Green tech pumps water from air at CES
Tech aimed at battling climate change and even pumping fresh water out of thin air attracted crowds as the annual CES gadget extravaganza showed its green side.
With calls to fight climate change escalating, technology firms are finding ways to help, according to organizers of the Consumer Electronics Show, which wraps up in Las Vegas on Friday.
Genesis Systems was on the show floor with a first-of-its-kind WaterCube—about the size of a central air conditioning unit—that pumps water from the air so effectively it could supply all the water needed by a home.
“Our first mission is to sustainably solve global water scarcity,” said David Stuckenberg, who founded Genesis with his wife, Shannon.
“Once you have this plugged into your house…you can turn yourself off (from) the city water.”
In places where wells and aquifers have dried up, WaterCube can extract water from the air using its unique process, he explained.
The decision to become a “water entrepreneur” sprang from hearing farmers complain of wells running dry and from serving in the US military in the Middle East as nations there sought new sources of precious water, according to Stuckenberg.
“One of the challenges that we’re facing in terms of making humanity sustainable is the stuff we need for life,” he told AFP.
“Next to air, water is the most important thing.”
Trillions of tons of untapped water are in the air, and one of the effects of a warming planet is more water vapor in the atmosphere, Stuckenberg said.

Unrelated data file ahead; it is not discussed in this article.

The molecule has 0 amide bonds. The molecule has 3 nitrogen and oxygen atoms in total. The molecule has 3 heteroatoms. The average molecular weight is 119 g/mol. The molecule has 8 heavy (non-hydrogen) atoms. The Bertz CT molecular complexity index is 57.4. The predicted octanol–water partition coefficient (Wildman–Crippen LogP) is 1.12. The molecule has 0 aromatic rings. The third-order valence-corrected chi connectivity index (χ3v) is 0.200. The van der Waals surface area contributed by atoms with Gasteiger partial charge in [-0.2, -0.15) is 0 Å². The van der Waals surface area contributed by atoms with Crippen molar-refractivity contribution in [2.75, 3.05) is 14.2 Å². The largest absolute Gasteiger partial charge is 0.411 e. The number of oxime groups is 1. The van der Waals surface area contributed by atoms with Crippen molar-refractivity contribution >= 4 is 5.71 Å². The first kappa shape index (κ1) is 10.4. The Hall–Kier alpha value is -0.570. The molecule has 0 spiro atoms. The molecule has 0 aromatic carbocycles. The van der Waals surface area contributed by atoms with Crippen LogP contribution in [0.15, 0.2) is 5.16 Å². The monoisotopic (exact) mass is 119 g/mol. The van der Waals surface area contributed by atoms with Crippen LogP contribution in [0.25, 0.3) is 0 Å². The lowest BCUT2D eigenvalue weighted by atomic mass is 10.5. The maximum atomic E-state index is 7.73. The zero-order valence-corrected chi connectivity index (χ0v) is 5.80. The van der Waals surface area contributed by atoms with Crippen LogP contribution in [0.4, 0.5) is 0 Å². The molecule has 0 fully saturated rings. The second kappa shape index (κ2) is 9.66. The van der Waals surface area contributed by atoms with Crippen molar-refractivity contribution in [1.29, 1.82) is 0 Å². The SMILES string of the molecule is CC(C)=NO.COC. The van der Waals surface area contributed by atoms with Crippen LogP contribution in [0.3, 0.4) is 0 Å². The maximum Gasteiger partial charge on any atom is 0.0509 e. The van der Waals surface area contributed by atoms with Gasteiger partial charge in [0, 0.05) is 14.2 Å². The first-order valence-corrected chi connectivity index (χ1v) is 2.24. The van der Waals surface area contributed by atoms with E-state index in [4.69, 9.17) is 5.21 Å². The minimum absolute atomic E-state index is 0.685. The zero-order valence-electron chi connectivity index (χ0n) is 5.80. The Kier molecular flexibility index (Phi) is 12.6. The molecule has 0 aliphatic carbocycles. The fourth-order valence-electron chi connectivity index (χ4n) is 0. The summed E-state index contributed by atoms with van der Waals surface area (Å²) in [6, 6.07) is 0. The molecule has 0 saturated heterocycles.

Water in the air is quickly replenished, creating “an infinite water source” that WaterCube taps into at scale, he explained.
“We’re democratizing the water supply,” Stuckenberg said.
His Florida-based company is also looking to incorporate carbon-capturing features into WaterCube, since a step in that process already includes drying out the air stream, he said.
Mussel sea monitors
Small companies like MolluScan from France were at CES with their own innovative approaches to protecting the environment.
MolluScan wires sea mussels or clams with sensors to detect pollution in waterways or oceans, sharing findings with companies or regulatory authorities—saving the time and expense of water sampling.
“You are pushing industries to improve the environment,” MolluScan co-founder Ludovic Quinault told AFP.
The mollusk-based pollution detectors, known as molluSCAN-eye, have been deployed at the North Pole, Tahiti and elsewhere, according to Quinault.
Companies at CES also touted increased use of recycled or sustainable materials products and power-saving features along with more efficient batteries and solar power generation systems.
French auto equipment supplier Forvia explained how it uses hemp, wood, pineapple and other organic material in its designs.
Meanwhile, Britain-based Matter—whose backers include Hollywood stars Leonardo DiCaprio and Ashton Kutcher—debuted filtration technology to catch the harmful flood of miniscule plastic fibers typically released in wastewater from washing machines.
Ambient Photonics, whose early investors included Amazon’s Climate Pledge Fund, demonstrated a solar cell capable of charging from indoor lighting, eliminating the need for batteries in devices.
“Connected electronics require ongoing power, which too often derives from disposable or rechargeable batteries,” said Photonics chief executive Bates Marshall.
South Korean conglomerate SK Group devoted its exhibit to playfully showcasing how environmentally friendly technologies could bring about a happier future.
Visitors could ride on a train capable of being powered by hydrogen or go for a “magic carpet ride” in a clean energy vehicle guided by artificial intelligence.
The idea is for the influential telecom, chip and energy company to encourage others in the industry to join its mission to be carbon neutral, according to Ah Cho at the SK booth.
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